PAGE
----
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Codex Interview RPG Codex Interview: Seven Dragon Saga - A Return To Golden Boxes

Zed

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Tags: Seven Dragon Saga; Tactical Simulations Interactive

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Tactical Simulations Interactive, or TSI Games, were kind enough to answer some of our questions regarding their upcoming (spiritual) successor to the GoldBox RPGs of the late 80s and early 90s: Seven Dragon Saga. Set in a new fantasy universe and being based on different pen & paper ruleset, one may wonder if this game will be able to live up to the legacy of the classics. Well, I don't know. This is an interview; not a preview, not a review. You silly goose.

From this interview, we learn with certainty that TSI will indeed go the route of crowdfunding Seven Dragon Saga. Let this be a lesson to everybody seeking factuals from media outlets such as Kotaku. We also learn a thing or two about party sizes, combat, the world map and more.

A couple of cool snippets:

In the press-release, one bullet-point touches on the importance of choices and consequences in the game. How will these choices be present, and how are you keeping track of the consequences? Will you be using something like a reputation system? Also, will there be any moral or ethical dispositions for characters – something like D&Ds alignment system?

The player's party represents the Empire in a newly conquered land during a time of crisis, so the NPCs on all sides fall into factions, which we will track with a reputation system. Players' choices at critical junctures can also modify the relative strengths of these faction. For instance, if the player liberates a border fort, he may have the option to raise the flag of one faction or another, granting them control of the fortress and surrounding lands. Should they come to regret the choice, another conquest of the fort may be in order.

We are currently balancing out a Goals system for individual characters. During character creation, the player will be able to select from a limited list of Goals. When the resolution of a quest aligns with that character's goals, they receive a benefit. Not all quest resolutions will have the full range of Goal alignment, so simply having a 'Greedy' party will not provide an optimum solution. Choosing a range of sometimes conflicting goals provides the party a potentially greater benefit, but may begin to clash with the player's personal goals, or lead to the alienation of useful factions. ​

You have made it clear that Seven Dragon Saga is not another tale of a simple farmer's rise to power and glory. What exactly does this entail for the gameplay? Will the game still have the progression relative to a beginner's campaign, but cosmetically scaled up in power? Or will it be more like a playing a high level campaign off-the-bat?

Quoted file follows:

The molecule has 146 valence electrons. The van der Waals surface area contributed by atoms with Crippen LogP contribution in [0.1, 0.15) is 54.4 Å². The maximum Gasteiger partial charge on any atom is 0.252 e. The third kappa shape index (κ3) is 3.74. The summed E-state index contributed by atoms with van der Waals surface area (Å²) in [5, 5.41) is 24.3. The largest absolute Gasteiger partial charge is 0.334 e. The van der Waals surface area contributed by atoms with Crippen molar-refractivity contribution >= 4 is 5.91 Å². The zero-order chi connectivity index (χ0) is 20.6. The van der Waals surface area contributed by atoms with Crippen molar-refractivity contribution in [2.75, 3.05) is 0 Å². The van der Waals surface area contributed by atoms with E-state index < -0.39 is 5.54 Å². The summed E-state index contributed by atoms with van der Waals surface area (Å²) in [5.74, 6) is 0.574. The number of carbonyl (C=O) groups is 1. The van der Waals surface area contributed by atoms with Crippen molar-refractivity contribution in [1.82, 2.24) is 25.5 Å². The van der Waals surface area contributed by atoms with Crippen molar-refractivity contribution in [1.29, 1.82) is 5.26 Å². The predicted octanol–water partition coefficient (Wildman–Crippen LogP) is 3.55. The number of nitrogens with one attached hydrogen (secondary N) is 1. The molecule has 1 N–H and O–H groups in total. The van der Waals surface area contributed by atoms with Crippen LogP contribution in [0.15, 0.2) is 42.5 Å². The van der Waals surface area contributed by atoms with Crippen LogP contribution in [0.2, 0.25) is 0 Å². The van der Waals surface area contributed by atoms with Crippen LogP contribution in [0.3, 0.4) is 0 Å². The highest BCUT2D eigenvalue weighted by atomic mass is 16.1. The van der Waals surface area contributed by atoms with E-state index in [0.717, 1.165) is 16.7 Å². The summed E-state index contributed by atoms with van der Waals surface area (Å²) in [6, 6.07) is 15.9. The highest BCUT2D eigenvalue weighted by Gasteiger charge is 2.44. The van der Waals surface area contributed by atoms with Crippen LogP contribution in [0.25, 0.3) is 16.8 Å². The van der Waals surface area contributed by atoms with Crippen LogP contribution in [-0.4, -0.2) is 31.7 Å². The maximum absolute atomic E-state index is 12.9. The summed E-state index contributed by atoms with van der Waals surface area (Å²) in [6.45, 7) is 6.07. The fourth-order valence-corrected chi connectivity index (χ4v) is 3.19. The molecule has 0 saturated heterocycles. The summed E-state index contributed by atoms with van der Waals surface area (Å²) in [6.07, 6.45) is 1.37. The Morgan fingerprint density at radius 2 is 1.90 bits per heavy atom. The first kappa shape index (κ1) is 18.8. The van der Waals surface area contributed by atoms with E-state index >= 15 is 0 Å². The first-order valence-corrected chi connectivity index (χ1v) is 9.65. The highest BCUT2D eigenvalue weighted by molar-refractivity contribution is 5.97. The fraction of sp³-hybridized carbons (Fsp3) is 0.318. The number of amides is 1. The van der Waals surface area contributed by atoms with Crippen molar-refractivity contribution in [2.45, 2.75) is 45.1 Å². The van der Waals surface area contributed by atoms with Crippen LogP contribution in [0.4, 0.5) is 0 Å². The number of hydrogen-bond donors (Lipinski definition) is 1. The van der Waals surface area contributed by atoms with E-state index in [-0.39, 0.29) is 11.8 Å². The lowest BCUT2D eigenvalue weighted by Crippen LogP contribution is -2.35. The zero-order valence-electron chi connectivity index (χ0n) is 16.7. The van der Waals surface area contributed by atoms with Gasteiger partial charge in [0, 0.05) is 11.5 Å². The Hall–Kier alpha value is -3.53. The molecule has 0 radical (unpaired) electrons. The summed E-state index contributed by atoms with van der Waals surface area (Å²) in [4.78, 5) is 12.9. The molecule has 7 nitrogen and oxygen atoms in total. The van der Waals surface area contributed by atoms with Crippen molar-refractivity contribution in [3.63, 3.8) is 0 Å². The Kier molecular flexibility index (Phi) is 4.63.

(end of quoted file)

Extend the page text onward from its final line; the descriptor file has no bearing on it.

Missing all of your attacks and having 4 HP simply isn't fun. Players can expect to start at a mid-level of proficiency with a reasonable set of skills and abilities to choose from. This means the player will not advance as quickly as some games where 10th level is only a couple of hours away, but endgame characters are more flexible and powerful. Part of this is through incremental improvements (spending points on abilities), part through acquiring new powers, and part through equipment (loot and constructed). ​​

Enjoy the interview and have a great weekend.

Read the full article: RPG Codex Interview: Seven Dragon Saga - A Return To Golden Boxes
 

Dorateen

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You know, Zed, when I posted the kotaku article and their "revelations", I did say: Take it for what it's worth, considering the source

But this was a good interview. On some points I don't agree with TSI, but overall, I'm really digging their design philosophy. I hope they stick with their intuition on party size, and go with the full six from creation.

Nice work!
 

Zombra

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Wow, I like the sound of that Goals idea per character. Seems like a very easy way to get some consequential role-playing mechanics into what otherwise would likely be a totally straightforward battle simulator. I like RP, so, yeah. Looking forward to having my party bicker and disagree, just like in every P&P game I've ever played.
 
Weasel
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Good interview, thanks. Also like what I'm hearing so far.

But who am I kidding... no matter what they said I'd probably still back their kickstarter.
 

Infinitron

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I hardly see how that matters. They're still taking away that low level experience from you - and defining it as non-fun, to boot.
 

FeelTheRads

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Besides the obvious exaggeration of "all attacks", actually that is fun, if not for anything else then by simply the great feeling when you start to level up and are able to kill the stuff that you couldn't before.